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House of Lords committee to question academic experts about ageing processes

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Members of the House of Lords will meet tomorrow to question academic experts about the fundamental processes of ageing.

The Lords’ Science and Technology Committee will use the information to help its inquiry into how science and technology can enable healthier living in old age.

There will be two sessions, the first of which will explore the biological mechanisms driving ageing and how these relate to physical health, cognitive function and mental health and the second of which will focus on biomarkers, and how they can be used for assessing and measuring the ageing process.

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Experts attending session 1, which takes place at 10:25am in Committee Room 1, will include Professor Avan Aihie Sayer, director of the NIHR Newcastle Biomedical Research Centre and Professor Richard Faragher, Professor of Biogerontology at Brighton University

Also in attendance will be Professor David Melzer, Professor of Epidemiology and Public Health at the Medical School at University of Exeter and Dr Jordana Bell, Senior Lecturer and Head of Epigenomics Research Group at King’s College London.

Questions that might be asked at this session are likely to relate to: how we understand the contribution of genetics to healthy ageing; epigenetics and the role it play in the ageing process; and whether our understanding of the influence of these processes as we age as thorough for mental health as it is for physical health.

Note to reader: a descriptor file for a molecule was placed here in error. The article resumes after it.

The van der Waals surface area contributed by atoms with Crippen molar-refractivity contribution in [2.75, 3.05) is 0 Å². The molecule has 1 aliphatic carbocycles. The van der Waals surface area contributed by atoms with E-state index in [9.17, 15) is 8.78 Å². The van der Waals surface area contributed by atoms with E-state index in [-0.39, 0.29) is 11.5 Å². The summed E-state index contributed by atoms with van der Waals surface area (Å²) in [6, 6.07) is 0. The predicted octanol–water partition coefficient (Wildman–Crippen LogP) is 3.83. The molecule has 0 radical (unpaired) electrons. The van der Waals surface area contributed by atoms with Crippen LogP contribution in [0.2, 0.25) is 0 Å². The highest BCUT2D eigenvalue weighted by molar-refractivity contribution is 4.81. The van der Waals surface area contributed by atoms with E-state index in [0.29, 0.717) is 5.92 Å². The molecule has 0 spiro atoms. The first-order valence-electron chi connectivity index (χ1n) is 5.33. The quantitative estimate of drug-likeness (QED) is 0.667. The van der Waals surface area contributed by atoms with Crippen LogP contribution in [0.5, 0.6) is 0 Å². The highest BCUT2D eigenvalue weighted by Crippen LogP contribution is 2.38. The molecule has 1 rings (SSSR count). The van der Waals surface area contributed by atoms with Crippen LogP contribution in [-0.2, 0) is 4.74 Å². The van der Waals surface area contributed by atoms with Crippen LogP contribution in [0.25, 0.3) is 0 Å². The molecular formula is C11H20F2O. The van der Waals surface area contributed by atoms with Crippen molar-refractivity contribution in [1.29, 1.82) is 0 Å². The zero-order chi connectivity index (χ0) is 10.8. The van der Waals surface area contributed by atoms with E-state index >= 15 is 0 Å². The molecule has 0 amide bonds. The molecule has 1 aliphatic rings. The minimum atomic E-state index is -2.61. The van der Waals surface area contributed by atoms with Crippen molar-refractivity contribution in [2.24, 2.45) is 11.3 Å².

The session on biomarkers, beginning at 11:25am will be attended by Dr Riccardo Marioni from the Centre for Genomic and Experimental Medicine and the Centre for Cognitive Ageing and Cognitive Epidemiology at University of Edinburgh and Professor Graham Kemp, Professor of Metabolic and Physiological Imaging at Liverpool University.

The term biomarkers is used to apply to a wide range of indicators which can be used to assess ageing, including markers measured in blood or tissue, but also measures of physical or cognitive performance.

Questions are likely to relate to: whether we have reliable biomarkers (including of physical and cognitive capabilities) to determine how well or how poorly an individual is ageing; whether biomarkers of ageing are currently used in the NHS, or could be used in the future; and whether biomarkers are being used in clinical trials that target the ageing process to determine whether clinical interventions are having an effect on those markers.

Tags : ageingbiomarkersHouse of LordsScience and Technology Committee
Patrick Cremona

The author Patrick Cremona

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